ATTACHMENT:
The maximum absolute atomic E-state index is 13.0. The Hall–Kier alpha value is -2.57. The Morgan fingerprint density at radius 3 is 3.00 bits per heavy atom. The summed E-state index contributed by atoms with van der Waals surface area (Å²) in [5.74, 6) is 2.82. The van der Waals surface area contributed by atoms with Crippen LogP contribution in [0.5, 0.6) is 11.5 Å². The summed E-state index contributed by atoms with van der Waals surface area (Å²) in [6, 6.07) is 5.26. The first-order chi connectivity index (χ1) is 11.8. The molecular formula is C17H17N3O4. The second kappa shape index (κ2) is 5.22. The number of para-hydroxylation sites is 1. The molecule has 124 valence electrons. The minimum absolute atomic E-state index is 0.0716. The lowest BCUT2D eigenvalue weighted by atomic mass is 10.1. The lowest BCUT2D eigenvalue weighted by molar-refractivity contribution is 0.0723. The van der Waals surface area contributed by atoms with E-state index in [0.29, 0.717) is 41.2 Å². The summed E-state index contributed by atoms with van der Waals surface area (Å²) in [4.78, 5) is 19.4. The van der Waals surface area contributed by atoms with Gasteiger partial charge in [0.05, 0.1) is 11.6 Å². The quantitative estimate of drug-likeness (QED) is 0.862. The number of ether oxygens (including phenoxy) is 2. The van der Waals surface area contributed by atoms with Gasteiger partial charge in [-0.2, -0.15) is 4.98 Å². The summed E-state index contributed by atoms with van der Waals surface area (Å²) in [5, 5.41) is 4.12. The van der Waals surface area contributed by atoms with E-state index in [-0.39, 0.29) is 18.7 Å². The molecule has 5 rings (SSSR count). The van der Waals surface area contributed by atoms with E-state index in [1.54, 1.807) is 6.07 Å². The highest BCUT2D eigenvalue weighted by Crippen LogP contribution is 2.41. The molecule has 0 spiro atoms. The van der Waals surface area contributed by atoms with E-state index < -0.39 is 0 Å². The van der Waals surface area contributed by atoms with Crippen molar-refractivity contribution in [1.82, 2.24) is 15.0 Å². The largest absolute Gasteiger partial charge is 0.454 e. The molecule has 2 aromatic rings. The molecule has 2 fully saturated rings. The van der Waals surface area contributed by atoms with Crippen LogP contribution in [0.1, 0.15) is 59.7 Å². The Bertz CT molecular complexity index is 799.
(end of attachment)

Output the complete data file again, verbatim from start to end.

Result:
The maximum absolute atomic E-state index is 13.0. The Hall–Kier alpha value is -2.57. The Morgan fingerprint density at radius 3 is 3.00 bits per heavy atom. The summed E-state index contributed by atoms with van der Waals surface area (Å²) in [5.74, 6) is 2.82. The van der Waals surface area contributed by atoms with Crippen LogP contribution in [0.5, 0.6) is 11.5 Å². The summed E-state index contributed by atoms with van der Waals surface area (Å²) in [6, 6.07) is 5.26. The first-order chi connectivity index (χ1) is 11.8. The molecular formula is C17H17N3O4. The second kappa shape index (κ2) is 5.22. The number of para-hydroxylation sites is 1. The molecule has 124 valence electrons. The minimum absolute atomic E-state index is 0.0716. The lowest BCUT2D eigenvalue weighted by atomic mass is 10.1. The lowest BCUT2D eigenvalue weighted by molar-refractivity contribution is 0.0723. The van der Waals surface area contributed by atoms with E-state index in [0.29, 0.717) is 41.2 Å². The summed E-state index contributed by atoms with van der Waals surface area (Å²) in [4.78, 5) is 19.4. The van der Waals surface area contributed by atoms with Gasteiger partial charge in [0.05, 0.1) is 11.6 Å². The quantitative estimate of drug-likeness (QED) is 0.862. The number of ether oxygens (including phenoxy) is 2. The van der Waals surface area contributed by atoms with Gasteiger partial charge in [-0.2, -0.15) is 4.98 Å². The summed E-state index contributed by atoms with van der Waals surface area (Å²) in [5, 5.41) is 4.12. The van der Waals surface area contributed by atoms with E-state index in [-0.39, 0.29) is 18.7 Å². The molecule has 5 rings (SSSR count). The van der Waals surface area contributed by atoms with E-state index in [1.54, 1.807) is 6.07 Å². The highest BCUT2D eigenvalue weighted by Crippen LogP contribution is 2.41. The molecule has 0 spiro atoms. The van der Waals surface area contributed by atoms with E-state index < -0.39 is 0 Å². The van der Waals surface area contributed by atoms with Crippen molar-refractivity contribution in [1.82, 2.24) is 15.0 Å². The largest absolute Gasteiger partial charge is 0.454 e. The molecule has 2 aromatic rings. The molecule has 2 fully saturated rings. The van der Waals surface area contributed by atoms with Crippen LogP contribution in [0.1, 0.15) is 59.7 Å². The Bertz CT molecular complexity index is 799.